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dc.contributor.authorSEMPLICI, Greta
dc.identifier.citationAriell AHEARN-LIGHAM, Martin OELZ, and Kumar Dhir RISHABH (eds), Indigenous Peoples and Climate Change : Emerging Research on Traditional Knowledge and Livelihoods, Geneva : International Labour Organisation, 2019en
dc.description.abstractAs debates about climate change intensify and call for the attention of an international community rushing to find solutions and remedies to protect our common future, it is of vital importance to pause, take a step back from global meetings, round tables and forecasting metrics, and to ask: what climate features are embedded into local knowledge, in what practices is this knowledge performed, and how does local knowledge account for changes in the climate? This case study explores indigenous knowledge of climate change in drylands, drawing upon ethnographic research among Turkana herders in northern Kenya. It warns against the danger of a univocal and acritical focus on climate change, de-contextualized from local knowledge, practices and performances. It argues that a good starting point for understanding changes in the climate is to incorporate local perceptions into analysis by exploring local meanings of space and time, how people and places relate to each other, and how local knowledge is built, transmitted and, most importantly, changed over time. By taking these elements into account, not only may views of climate change differ to include longer-term and multifactorial explanations, but the views and understandings of local strategies may also acquire a renewed valueen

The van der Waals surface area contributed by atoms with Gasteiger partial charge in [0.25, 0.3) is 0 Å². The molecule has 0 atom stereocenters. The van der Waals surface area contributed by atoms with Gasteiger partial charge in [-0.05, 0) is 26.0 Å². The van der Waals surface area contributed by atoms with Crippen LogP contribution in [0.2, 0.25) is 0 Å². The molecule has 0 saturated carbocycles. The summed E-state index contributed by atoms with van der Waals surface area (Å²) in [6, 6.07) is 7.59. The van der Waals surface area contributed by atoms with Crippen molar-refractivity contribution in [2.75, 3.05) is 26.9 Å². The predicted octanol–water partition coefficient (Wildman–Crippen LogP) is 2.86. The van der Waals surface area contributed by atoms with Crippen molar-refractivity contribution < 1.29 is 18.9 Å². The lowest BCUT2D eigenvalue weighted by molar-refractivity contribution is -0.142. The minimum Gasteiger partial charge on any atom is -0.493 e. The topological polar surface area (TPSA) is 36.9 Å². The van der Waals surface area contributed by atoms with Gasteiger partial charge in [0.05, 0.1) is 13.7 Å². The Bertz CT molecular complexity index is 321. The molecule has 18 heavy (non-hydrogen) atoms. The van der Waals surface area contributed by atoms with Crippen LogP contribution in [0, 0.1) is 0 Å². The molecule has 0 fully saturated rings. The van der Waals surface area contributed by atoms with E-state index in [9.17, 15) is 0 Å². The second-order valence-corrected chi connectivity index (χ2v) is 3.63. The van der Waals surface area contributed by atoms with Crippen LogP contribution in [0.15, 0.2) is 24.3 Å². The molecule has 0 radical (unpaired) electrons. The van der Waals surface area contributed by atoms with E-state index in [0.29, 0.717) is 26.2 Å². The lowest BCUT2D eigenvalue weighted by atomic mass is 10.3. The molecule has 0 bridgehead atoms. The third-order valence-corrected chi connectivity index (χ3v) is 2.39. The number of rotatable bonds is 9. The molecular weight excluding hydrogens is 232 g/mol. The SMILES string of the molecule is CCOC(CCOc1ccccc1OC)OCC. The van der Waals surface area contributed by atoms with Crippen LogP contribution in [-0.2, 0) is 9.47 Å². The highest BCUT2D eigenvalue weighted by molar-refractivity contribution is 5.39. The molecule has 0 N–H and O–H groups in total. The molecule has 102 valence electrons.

dc.publisherInternational Labour Organisationen
dc.titleSeeing like the herder : climate change and pastoralists’ knowledge : insights from Turkana herders in Northern Kenyaen
dc.typeContribution to booken

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